Spelling fresh trouble for the Indian economy,rupee today touched a new low of 55 to a dollar,losing 61 paise in a single day but RBI stayed away from shoring up the domestic currency.
As Finance Minister Pranab Mukherjee said yesterday that the Centre was not sitting idle and watching the situation,the market was expecting some steps from the government to control further damage to rupee.
At the Interbank Foreign Exchange (Forex) market,the domestic currency opened slightly lower at 54.45 a dollar from last weekend’s close of 54.42 and immediately touched a high of 54.44.
However,it fell sharply at the fag-end of trading breaching the crucial 55-level and closed at 55.03,a fall of 61 paise or 1.12 per cent from its previous close.
Though rupee plunged to record low levels for the third day in a row,RBI was conspicuous by its absence in the forex market. Dealers,however,said RBI could intervene with policy measures when markets resume tomorrow.
“Rupee breaching Rs 55 is a bit of worry. However,we expect the government to come up with some measures…,” said N S Venkatesh,Head of Treasury IDBI Bank.
Rupee has lost over 22 per cent in the last one and about 11 per cent since March this year. The pressure increased especially since mid-March,when the foreign funds started withdrawing from the Indian stock market.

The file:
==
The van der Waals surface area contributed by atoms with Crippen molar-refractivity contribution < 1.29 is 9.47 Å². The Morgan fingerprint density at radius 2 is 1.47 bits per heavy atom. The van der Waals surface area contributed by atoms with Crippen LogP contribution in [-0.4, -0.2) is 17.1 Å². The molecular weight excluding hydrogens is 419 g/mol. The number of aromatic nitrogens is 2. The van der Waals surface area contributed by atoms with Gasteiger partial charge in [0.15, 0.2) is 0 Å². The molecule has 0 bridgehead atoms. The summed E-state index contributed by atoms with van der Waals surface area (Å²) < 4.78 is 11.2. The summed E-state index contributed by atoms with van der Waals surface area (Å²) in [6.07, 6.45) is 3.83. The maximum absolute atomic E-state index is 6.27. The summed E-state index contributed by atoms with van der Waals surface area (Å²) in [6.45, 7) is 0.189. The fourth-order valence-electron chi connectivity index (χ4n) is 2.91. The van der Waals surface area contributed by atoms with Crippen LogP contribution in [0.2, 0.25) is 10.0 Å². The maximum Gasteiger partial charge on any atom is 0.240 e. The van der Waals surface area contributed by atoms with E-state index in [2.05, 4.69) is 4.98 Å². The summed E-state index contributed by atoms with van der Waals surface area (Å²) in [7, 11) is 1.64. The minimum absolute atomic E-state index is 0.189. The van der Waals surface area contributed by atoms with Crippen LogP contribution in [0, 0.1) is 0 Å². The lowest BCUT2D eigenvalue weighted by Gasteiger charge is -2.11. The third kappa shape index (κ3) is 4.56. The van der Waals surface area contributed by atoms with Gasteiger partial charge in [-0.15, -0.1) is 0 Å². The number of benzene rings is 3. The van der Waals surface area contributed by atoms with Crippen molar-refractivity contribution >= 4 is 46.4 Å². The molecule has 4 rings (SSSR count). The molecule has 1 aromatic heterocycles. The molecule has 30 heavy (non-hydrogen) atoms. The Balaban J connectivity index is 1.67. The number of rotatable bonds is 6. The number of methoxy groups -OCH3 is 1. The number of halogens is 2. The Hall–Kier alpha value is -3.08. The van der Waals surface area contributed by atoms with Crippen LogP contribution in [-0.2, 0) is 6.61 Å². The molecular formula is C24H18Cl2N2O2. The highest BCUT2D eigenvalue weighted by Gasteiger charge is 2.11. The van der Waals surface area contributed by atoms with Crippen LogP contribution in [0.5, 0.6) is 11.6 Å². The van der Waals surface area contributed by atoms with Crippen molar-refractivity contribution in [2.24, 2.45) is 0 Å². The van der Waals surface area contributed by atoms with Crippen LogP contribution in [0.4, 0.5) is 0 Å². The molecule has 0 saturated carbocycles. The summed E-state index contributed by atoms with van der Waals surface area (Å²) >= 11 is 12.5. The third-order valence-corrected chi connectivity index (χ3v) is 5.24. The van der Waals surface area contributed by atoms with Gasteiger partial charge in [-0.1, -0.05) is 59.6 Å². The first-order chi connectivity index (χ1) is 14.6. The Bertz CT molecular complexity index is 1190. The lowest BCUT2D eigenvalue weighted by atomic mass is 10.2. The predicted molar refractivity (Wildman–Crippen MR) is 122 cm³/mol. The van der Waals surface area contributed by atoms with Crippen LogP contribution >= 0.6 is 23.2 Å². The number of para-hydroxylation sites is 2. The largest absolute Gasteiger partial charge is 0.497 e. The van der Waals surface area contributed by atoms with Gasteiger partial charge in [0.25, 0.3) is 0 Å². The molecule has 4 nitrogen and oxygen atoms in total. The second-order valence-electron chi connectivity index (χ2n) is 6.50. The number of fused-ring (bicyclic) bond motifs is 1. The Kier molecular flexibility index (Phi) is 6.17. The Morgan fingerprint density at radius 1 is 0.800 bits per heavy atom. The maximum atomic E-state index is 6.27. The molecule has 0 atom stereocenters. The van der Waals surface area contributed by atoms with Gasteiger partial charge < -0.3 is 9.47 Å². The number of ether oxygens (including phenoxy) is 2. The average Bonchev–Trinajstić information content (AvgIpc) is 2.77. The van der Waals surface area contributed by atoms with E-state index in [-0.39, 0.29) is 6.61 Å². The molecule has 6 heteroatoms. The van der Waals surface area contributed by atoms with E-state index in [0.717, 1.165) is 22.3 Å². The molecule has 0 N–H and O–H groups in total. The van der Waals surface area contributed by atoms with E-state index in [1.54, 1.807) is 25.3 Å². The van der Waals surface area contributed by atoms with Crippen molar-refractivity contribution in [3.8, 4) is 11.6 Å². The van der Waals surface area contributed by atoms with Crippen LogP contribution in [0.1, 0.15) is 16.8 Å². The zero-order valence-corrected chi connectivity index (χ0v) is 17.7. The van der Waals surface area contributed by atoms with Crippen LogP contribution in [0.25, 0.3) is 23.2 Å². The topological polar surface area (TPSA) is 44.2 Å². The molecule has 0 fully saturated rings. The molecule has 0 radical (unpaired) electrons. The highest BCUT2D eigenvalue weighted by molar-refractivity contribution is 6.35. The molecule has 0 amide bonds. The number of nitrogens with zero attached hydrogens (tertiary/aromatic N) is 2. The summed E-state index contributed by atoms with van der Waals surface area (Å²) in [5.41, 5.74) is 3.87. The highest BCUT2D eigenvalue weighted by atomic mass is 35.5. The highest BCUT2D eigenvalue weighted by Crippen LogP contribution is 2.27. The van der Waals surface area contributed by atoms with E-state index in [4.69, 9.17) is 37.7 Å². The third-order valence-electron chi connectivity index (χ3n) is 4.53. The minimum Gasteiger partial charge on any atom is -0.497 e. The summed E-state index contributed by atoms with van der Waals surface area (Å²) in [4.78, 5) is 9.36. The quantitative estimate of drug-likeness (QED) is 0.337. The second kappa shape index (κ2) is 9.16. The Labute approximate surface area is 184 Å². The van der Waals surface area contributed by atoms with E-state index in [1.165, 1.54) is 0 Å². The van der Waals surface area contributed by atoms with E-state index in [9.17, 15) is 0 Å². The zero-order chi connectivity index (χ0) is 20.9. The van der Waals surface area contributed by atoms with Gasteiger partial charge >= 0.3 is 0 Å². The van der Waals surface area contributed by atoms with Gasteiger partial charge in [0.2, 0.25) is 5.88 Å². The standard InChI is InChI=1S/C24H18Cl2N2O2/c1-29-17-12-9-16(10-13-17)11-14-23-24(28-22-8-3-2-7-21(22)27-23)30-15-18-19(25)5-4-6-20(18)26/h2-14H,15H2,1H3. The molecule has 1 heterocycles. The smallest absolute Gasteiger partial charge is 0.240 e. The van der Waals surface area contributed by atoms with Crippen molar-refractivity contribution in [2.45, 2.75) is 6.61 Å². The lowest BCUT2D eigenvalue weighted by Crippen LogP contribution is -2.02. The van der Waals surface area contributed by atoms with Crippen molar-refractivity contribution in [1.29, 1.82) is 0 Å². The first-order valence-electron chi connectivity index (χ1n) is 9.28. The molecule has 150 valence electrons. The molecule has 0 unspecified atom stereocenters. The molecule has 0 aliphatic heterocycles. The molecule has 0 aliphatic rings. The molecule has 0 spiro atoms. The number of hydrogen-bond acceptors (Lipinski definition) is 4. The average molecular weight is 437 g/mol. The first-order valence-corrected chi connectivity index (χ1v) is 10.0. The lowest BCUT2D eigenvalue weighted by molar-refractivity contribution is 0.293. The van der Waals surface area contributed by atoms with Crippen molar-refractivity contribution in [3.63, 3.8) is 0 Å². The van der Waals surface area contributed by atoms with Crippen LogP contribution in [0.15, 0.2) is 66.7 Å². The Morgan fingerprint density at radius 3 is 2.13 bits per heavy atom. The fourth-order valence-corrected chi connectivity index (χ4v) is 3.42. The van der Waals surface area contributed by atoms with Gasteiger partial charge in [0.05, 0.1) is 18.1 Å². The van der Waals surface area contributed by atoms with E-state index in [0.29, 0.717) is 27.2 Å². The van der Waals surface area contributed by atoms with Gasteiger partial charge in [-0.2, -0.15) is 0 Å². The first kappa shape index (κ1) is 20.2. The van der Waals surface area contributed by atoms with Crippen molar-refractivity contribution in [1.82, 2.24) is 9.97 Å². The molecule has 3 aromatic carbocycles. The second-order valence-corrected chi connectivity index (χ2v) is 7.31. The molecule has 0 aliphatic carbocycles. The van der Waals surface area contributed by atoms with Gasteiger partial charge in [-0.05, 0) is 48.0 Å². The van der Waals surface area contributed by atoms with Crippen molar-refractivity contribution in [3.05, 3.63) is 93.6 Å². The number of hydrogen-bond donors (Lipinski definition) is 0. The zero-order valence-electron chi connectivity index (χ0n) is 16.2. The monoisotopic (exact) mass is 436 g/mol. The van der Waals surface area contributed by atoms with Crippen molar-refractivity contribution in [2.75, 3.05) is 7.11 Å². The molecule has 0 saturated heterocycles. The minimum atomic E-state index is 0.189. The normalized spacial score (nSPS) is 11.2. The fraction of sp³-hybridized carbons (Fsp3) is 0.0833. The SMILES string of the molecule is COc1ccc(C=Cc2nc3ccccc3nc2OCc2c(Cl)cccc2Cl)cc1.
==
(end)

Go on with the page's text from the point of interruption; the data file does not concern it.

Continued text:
The foreign institutional investors have pulled out Rs 1109 crore in April and Rs 206 crore in May after pumping in net Rs 44,000 crore in January,February and March exerting pressure on the country’s current account deficit.
Erosion in rupee value has meant increasing cost of imports,including crude oil. But for correction in the crude oil prices in the global markets,the situation would have been precarious.
The currency volatility is also resulting from problems in Eurozone at a time when the Indian economy is grappling with interest rates,inflation and increased fiscal problems.
To arrest the fall in rupee’s value,in the past few weeks,the Reserve Bank of India (RBI) had taken some measures,including directing exporters to convert 50 per cent of the balance in exchange earner’s foreign currency account (EEFC) accounts into rupees,which will come into effect from tomorrow.
Hemal Doshi,Chief Currency Strategist,Geojit Comtrade,said,”Rupee depreciation was mainly due to structural factors faced by the Indian economy like twin deficits (current account deficit and fiscal deficit) and high inflation among others. Also,developments in Europe are also weighing on the domestic currency.”
Exporters,however,stand to gain as a falling rupee is likely to increase their profitability. For IT companies too,usually a depreciating rupee helps as they earn revenues in dollars.
However,with most companies hedging their earnings well in advance,the current fluctuation may not make huge difference. Software industry body Nasscom has also expressed concern on the issue. “More than depreciation,the volatility of currency movement is a concern that needs to be tackled since it hinders the planning process for the Indian IT-BPO industry,” Nasscom said.